The Catholic college was founded in 1818. It was extended in 1880-1881, destroyed by fire and rebuilt in 1922. The Oblates directed the school from 1846 to 1854 and again from 1860 to 1877. The Brothers of the Christian Schools were in charge of the school from 1854 to 1860 and the diocesan clergy from 1877 to 1885. The Jesuits took over from 1885 to 1966 and then, once again, it passed over to the diocesan clergy and lay staff.
The Sisters of Charity of Montreal arrived in Saint-Boniface in 1844 and were in charge of the general hospital from 1871 to 1969.
The Oblates directed a minor seminary from 1909 to 1922 and a major seminary in Saint-Norbert in 1946-1948. The diocesan clergy took over from 1948 to 1954 and were succeeded by the Sulpicians, who moved to Saint-Boniface in 1954 and remained until 1968.
Saint-Boniface has never been an exclusively Oblate diocese, unlike other apostolic Vicariates or dioceses in Canada, but the Oblates have always been numerous as pastors in many parishes, especially in Métis or Amerindian missions. They have also been in charge of a number of works, especially houses for enclosed retreats. On the occasion of the celebrations for the centennial of the arrival of Fathers Provencher and Dumoulin in1818, Archbishop Béliveau wrote: “The Oblates have been, in the strongest sense of the word, the missionaries of the West, and the flourishing churches which were formed in their footsteps, organised under their care, made fruitful through their heroism, cannot be too highly acknowledged! The motto of their Congregation is that of their divine Master: Evangelizare pauperibus misit me. How wonderfully that has been realized here! What could have been poorer in every way than these immense regions of Western Canada! It took apostles with hearts on fire to bring the flame of faith to the icy waters of the Great Lakes in the Northwest and even to the North Pole. No mission in the world was so painful or demanded greater self-denial, a greater love of God or a more heroic charity in the souls of the missionaries.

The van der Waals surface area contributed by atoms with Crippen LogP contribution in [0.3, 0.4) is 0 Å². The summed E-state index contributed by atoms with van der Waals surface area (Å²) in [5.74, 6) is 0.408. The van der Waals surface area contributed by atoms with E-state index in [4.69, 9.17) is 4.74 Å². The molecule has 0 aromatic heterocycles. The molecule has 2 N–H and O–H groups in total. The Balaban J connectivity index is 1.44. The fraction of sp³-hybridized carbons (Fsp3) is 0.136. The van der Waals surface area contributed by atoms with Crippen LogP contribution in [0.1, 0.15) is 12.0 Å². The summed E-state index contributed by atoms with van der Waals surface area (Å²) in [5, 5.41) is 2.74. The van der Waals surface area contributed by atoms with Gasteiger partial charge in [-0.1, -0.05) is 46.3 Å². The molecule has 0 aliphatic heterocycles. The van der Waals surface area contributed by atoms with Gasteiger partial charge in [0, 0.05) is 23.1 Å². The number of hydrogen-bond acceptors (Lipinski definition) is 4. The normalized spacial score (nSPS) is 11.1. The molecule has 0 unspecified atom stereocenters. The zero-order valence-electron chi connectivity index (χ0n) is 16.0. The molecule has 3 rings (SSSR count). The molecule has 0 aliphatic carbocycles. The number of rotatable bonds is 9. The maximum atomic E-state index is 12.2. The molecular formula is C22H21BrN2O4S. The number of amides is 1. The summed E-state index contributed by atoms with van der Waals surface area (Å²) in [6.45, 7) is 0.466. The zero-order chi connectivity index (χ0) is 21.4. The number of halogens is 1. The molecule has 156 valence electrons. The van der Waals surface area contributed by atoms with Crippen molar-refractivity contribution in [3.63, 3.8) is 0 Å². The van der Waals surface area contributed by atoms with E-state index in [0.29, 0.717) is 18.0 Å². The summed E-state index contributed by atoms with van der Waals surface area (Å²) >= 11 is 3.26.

The mission vicariate
The religious vicariate of Saint-Boniface, originally called Red River, was erected on April 24, 1851, with Bishop-elect Taché as religious superior. The territory covered the extent of the diocese but also included the area beyond the Rocky Mountains as far as the Pacific Ocean. As yet, there were only two communities: the bishop’s residence in Saint-Boniface and Île-à-la-Crosse. There were about twelve Fathers or Brothers, among whom were Father Pierre Aubert and Bishop Alexandre Taché who had arrived in the west on August 25, 1845.
At the beginning, Bishop de Mazenod sent missionaries every year and so the vicariate developed rapidly. When the Founder died in 1861, the vicariate had eight missions with resident Fathers and Brothers. There were thirty Oblates of whom two were bishops: Alexander Taché and Vital Grandin who, on December 11, 1857, had been appointed coadjutor to Bishop Taché and responsible for the northern part of the vicariate. There were missions or residences in Île-à-la-Crosse, Lac-Sainte-Anne, Lac-la-Biche, Lake Athabaska, Great Slave Lake, Good Hope, Lake Caribou, and of course the residence in Saint-Albert from which the missionaries visited the stations at Saint-Charles, Saint-Laurent and Saint-Norbert (see these titles).
Division of the mission vicariate